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• Oscar Brown, Jr.

# ABOUT BALANCE AND ABILITY “Doubledutch”

A trio of girls is jumping a rope turned by one at either end, while the third jumps in the middle. Let us call the rope's nearest point to the ground, A and its highest point from the ground. B. The upward spacetime between A and B we will call C1, and the downward spacetime between B and A we designate C2. The circumference of a complete rotation goes from A up through CI to B and down through C2 to A again.

Later the girls decide to jump "doubledutch". This means that instead of one rope, two of equal length are rotated in opposite directions. Each rope individually passes upward from A through C1 to B and swings back down through C2 to A again. The jumper is required to find a point between one rope and the other in which to initiate her jumping. This spacetime in which she then will continue to jump is not that of one rope or the other, but a spacetime that they share: A dimension we will call, dd.

"Doubledutch" jumpers must be able to hear and function within dd dimension in order to offset gravity with a delicacy requiring exquisite mechanoreception. It is obvious that everyone does not possess this delicacy, but is equally apparent that an enormous number of black children exhibit it at a very early age. Their feat is made the more remarkable when one considers that there is a random factor to the turning of the ropes, as well as to the jumper's position between them, which requires constant delicate adjustments by the jumper to remain within the ever-changing dual dimension (dd).

Why are some individuals able to find and cope with dimension dd while others, try as they may, are not? Can a machine be made to replicate what human jumpers do? Where in the mechanoreception of young black girls does this distinguishing delicacy reside? Does it dwell in the eardrum, or with the hammer and anvil apparatus located in the middle ear, the hairs and fluids of the inner ear, or through some synchronized function of all at once? Are there other applications than doubledutch for this dimension dd capacity? To what extent is it inherent; to what extent learned?

Jumping is an assault on gravity, the extent of which depends on the strength of the upward propelling force. Unless the force is strong enough to escape the earth's gravitational pull, the jumper must eventually land. In the case of the doubledutch jumper, this gravitational assault is paired in a way that accommodates both ropes because "doubledutch" jumpers are dealing with duple rhythms. Gravity is assaulted to clear each rope and these assaults must be perfectly balanced. The dd dimension is, therefore, a balanced dimension that can only exist in duple rhythm. Upon entering dd, the jumper is immediately required to alternate between one foot and the other in a dimension that is twice the first entrance dimension or dd 2. Remarkably, skilled jumpers can then adjust their timing so that one jump accommodates both ropes. This is a syncopated duple rhythmic accomplishment, called "popping up" that creates yet another dimension of spacetime we will call dd 4. Each added dimension squares the one below it, continuing by implication up through spacetime to infinity.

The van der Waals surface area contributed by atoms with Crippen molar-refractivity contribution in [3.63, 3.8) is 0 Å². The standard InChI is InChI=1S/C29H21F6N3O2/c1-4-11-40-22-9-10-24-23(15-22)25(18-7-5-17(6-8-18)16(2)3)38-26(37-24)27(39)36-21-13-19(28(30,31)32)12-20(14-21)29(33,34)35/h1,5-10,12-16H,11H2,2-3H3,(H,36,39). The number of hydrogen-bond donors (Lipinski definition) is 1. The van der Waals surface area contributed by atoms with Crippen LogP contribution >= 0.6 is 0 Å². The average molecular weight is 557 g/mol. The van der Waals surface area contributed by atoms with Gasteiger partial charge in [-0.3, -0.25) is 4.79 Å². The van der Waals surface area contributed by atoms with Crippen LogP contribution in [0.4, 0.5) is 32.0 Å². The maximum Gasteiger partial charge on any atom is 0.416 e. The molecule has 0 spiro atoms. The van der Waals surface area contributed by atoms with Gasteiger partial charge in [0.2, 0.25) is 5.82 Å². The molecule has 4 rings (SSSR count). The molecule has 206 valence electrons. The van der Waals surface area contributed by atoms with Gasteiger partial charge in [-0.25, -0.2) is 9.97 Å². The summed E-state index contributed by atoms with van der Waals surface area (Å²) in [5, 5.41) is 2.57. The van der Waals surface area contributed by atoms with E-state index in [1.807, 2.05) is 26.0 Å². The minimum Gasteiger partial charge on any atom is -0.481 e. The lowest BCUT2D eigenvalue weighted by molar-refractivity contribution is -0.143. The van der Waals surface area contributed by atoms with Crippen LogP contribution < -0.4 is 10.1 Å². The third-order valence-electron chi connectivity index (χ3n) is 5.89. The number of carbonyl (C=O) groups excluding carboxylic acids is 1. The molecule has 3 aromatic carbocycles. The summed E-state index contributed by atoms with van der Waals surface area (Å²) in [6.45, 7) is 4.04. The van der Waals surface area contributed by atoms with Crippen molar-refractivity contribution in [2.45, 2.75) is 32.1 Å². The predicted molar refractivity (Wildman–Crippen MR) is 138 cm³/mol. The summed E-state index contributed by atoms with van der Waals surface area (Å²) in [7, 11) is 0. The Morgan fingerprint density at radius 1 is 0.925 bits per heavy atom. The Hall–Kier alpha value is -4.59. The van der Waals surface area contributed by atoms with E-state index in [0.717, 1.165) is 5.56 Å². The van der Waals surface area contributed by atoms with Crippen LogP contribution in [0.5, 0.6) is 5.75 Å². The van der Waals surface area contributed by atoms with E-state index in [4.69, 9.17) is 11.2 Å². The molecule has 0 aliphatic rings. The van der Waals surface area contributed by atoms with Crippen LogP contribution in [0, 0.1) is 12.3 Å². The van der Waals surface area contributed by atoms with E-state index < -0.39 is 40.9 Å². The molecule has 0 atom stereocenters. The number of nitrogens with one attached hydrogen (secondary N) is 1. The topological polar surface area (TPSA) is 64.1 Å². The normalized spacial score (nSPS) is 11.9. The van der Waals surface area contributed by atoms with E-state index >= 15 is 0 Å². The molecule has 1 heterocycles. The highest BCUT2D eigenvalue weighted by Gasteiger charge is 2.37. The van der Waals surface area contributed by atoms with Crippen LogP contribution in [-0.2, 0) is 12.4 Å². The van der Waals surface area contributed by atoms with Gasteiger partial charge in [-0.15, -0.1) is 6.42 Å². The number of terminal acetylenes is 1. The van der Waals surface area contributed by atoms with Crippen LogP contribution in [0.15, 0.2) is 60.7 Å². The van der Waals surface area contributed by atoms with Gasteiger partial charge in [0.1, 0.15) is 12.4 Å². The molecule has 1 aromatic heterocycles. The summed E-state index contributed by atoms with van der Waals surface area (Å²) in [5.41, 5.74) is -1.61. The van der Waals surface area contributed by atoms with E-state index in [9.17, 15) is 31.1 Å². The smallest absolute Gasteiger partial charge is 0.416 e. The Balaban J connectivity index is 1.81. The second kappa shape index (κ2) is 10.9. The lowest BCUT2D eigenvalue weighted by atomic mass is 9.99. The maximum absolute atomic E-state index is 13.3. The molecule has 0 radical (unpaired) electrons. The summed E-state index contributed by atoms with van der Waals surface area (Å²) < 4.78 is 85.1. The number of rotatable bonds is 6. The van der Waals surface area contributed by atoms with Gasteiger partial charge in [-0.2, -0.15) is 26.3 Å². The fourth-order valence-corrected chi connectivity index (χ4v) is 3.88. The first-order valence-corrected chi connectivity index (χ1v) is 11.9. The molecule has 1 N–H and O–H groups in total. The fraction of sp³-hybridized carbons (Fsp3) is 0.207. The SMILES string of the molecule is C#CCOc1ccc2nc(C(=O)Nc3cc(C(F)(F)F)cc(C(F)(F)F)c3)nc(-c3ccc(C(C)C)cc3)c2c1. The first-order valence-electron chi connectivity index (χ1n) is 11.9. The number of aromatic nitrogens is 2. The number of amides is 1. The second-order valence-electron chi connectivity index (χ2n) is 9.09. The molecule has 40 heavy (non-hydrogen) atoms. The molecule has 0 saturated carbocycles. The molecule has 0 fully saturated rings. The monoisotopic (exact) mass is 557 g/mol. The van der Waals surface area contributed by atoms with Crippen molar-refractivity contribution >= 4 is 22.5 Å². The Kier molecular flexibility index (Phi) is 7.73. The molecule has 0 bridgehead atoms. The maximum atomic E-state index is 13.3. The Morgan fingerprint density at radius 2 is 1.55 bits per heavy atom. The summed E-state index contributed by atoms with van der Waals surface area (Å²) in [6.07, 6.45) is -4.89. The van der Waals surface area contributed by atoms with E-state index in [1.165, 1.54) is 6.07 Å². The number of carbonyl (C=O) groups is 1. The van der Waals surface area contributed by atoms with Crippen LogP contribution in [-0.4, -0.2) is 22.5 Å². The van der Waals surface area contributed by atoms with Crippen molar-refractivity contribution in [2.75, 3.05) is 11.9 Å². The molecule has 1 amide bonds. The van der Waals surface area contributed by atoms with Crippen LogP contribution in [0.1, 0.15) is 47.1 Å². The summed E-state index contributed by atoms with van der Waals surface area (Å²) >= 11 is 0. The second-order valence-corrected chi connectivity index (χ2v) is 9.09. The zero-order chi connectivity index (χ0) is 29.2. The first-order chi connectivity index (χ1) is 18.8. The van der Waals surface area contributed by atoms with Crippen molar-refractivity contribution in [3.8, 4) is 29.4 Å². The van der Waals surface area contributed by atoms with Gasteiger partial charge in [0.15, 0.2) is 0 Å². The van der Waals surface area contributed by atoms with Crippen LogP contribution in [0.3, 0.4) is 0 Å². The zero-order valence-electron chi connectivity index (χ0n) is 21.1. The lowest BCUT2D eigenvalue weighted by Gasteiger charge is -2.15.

There is a distinct dual dimension created in spacetime by the opposing movements of two rotating ropes into which a balanced entry is made and maintained by a jumper. It is a spacetime that is autonomous; objective and, while it is independent of, it is available for occupation by the jumper at the proper interval in the dual rotations.

## QUESTIONS

Does the entry interval have a fixed location in the duple rotation?

What must a jumper hear and or see to locate the point at which it becomes possible to jump into the perceived occurrence of the duple dimension: the "doubledutch" dimension dd?

Has this phenomenon been previously identified and named? Isn't the "jump in" point of entry into the doubledutch ropes, equivalent to the balance beam on a scale that measures weight?

By "popping up", halving the jumps it takes to clear both ropes, the jumper squares her occupation of spacetime in dd, two. dd2. Does each occur with its own separate, upgraded balance beam of entry (BEQ)?

Can these extended beams of balance in spacetime be measured in a manner comparable to that by which light beams are? If so these measurements could then take place both on a grand cosmic scale, or in the smallest of its particles.

The balance beam points of equilibrium in the human brain must continually be adjusted and readjusted in our mechanoreception in order for us to function at all. Can these mental balance beams be monitored in their adjustments as light beams are?

Does the repetition of sonically influenced stimuli create a lasting impression?